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- Democratic leadership is warning the president not to fire Deputy Attorney General Rod Rosenstein following a bombshell New York Times report on Friday.
- According to The Times, Rosenstein discussed wearing a wire to secretly record the president and using the 25th Amendment to remove him from office. He denied the report.
- “This story must not be used as a pretext for the corrupt purpose of firing Deputy Attorney General Rosenstein in order install an official who will allow the president to interfere with the Special Counsel’s investigation,” Senate Minority Leader Chuck Schumer said.
Democratic leadership is warning the president not to fire Deputy Attorney General Rod Rosenstein following a Friday New York Times report that Rosenstein had discussed wearing a wire to secretly record the president and using the 25th Amendment to remove him from office.
“This story must not be used as a pretext for the corrupt purpose of firing Deputy Attorney General Rosenstein in order install an official who will allow the president to interfere with the Special Counsel’s investigation,” Senate Minority Leader Chuck Schumer said on Friday, shortly after the story’s publication.
Immediately following the story’s publication, some of Trump’s favorite far-right influencers, including Fox News hosts Laura Ingraham and Jeanine Pirro, called for Rosenstein’s immediate firing. Other Republicans, including lawmakers in Washington, urged caution and discouraged the president from taking the report seriously.
“When it comes to President @realDonaldTrump….. BEWARE of anything coming out of the @nytimes,” Republican Sen. Lindsey Graham tweeted.
Trump has regularly targeted both Rosenstein and Attorney General Jeff Sessions since the special counsel Robert Mueller was first tapped last May to oversee the FBI’s investigation into possible collusion between the Russian government and the Trump campaign, as well as possible obstruction of justice committed by the president when he fired FBI Director James Comey last year.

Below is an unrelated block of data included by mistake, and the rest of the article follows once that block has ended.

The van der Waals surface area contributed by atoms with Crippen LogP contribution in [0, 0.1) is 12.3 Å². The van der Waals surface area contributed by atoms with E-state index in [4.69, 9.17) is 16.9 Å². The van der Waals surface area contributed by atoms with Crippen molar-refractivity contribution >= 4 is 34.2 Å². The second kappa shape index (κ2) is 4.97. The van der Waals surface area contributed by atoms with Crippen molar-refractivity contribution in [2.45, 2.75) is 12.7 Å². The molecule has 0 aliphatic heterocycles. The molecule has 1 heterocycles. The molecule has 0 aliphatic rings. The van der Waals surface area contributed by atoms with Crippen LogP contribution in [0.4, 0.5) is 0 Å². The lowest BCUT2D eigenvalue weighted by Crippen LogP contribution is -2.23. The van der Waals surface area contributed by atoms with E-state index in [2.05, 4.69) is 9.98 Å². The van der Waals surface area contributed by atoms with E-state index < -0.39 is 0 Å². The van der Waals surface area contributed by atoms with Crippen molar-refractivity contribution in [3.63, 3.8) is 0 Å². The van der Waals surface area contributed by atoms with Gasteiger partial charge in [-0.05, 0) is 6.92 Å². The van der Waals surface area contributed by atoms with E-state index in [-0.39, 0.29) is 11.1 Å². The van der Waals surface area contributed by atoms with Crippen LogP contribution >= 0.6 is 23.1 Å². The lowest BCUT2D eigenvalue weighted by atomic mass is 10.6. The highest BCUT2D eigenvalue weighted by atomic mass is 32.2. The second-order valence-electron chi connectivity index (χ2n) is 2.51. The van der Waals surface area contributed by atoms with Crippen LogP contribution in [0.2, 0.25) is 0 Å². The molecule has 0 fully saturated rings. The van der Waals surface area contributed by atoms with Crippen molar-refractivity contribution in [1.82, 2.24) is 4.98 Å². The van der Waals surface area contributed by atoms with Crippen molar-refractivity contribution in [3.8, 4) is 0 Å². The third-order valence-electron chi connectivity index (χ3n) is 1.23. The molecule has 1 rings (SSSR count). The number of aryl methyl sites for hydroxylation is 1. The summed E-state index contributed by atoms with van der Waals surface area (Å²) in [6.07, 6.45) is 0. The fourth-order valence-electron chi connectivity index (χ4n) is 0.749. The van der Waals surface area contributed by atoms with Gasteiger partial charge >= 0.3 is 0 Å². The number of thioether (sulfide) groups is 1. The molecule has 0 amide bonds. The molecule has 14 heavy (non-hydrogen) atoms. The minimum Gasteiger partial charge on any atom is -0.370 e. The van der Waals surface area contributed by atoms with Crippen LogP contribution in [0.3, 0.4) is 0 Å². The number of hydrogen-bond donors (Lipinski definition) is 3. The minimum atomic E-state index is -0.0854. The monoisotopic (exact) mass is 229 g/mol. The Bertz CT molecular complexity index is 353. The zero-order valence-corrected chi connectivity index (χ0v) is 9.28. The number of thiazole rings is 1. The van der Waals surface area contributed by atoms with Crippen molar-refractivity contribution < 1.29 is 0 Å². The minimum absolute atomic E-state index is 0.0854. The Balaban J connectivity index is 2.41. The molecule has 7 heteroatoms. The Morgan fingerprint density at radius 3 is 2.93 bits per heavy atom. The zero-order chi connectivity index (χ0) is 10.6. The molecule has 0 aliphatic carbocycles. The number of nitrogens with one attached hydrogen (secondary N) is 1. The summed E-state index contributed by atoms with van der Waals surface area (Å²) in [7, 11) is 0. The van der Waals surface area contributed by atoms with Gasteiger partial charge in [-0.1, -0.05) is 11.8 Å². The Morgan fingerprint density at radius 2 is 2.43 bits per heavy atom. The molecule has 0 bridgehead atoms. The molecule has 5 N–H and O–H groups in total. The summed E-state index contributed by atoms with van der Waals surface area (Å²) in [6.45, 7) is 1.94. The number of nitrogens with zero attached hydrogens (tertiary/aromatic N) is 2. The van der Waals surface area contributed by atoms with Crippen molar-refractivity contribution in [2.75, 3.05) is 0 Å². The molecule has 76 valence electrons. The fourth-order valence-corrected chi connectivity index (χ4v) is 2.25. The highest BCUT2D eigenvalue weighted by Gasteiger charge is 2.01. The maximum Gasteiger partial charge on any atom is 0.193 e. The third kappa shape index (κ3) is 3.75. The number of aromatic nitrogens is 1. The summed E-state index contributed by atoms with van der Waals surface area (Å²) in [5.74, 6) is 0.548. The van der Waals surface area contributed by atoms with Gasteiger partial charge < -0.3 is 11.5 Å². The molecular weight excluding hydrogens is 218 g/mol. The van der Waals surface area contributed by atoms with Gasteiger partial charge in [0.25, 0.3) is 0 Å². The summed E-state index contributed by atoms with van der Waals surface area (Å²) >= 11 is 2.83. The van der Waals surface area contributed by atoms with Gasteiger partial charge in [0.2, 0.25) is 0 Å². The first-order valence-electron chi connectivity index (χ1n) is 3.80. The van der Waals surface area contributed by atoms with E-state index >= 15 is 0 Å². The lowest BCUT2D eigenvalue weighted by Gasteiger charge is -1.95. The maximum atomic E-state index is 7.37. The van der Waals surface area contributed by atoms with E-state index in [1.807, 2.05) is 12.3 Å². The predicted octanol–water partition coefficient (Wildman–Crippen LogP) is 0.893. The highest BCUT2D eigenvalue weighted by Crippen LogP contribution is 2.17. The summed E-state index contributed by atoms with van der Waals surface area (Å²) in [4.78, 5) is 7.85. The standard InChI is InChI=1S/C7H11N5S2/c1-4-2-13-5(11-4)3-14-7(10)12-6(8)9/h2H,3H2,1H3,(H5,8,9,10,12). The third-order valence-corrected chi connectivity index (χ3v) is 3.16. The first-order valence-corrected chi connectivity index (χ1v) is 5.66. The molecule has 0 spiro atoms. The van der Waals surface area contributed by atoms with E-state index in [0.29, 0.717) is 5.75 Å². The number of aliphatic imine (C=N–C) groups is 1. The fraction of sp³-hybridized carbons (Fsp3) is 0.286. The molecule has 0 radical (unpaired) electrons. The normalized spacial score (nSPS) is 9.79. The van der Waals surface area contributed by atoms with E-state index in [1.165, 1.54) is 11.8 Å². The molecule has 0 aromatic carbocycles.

In justifying firing Comey, Trump cited a memo Rosenstein wrote that criticized Comey’s handling of the Hillary Clinton email investigation – a move that reportedly made Rosenstein believe Trump had “used” him.
Democrats have for months warned Trump against firing Rosenstein, and have developed a contingency plan to protect the Russia investigation should the president do so, which would include calling for obstruction of justice hearings and a special congressional committee to replace the special counsel investigation.
Rosenstein first raised the question of the 25th amendment and considered wearing a wire in the spring of 2017, The Times said, citing sources in the Department of Justice and FBI who were present in conversations with Rosenstein or were briefed on memos that former Deputy Director Andrew McCabe wrote about Rosenstein.
But the Washington Post later reported that Rosenstein’s comment about wearing a wire was made sarcastically, after McCabe pushed for the DOJ to investigate Trump.
Rosenstein issued a broad denial of the Times’ reporting, calling the story “inaccurate and factually incorrect,” and said in a statement to the Times that, based on his “personal dealings” with the president, there is no basis to remove him from office.
Rosenstein also claimed that the anonymous sources cited in the story are motivated by anti-DOJ sentiment and their own “personal agenda.”
Sonam Sheth and Grace Panetta contributed to this report.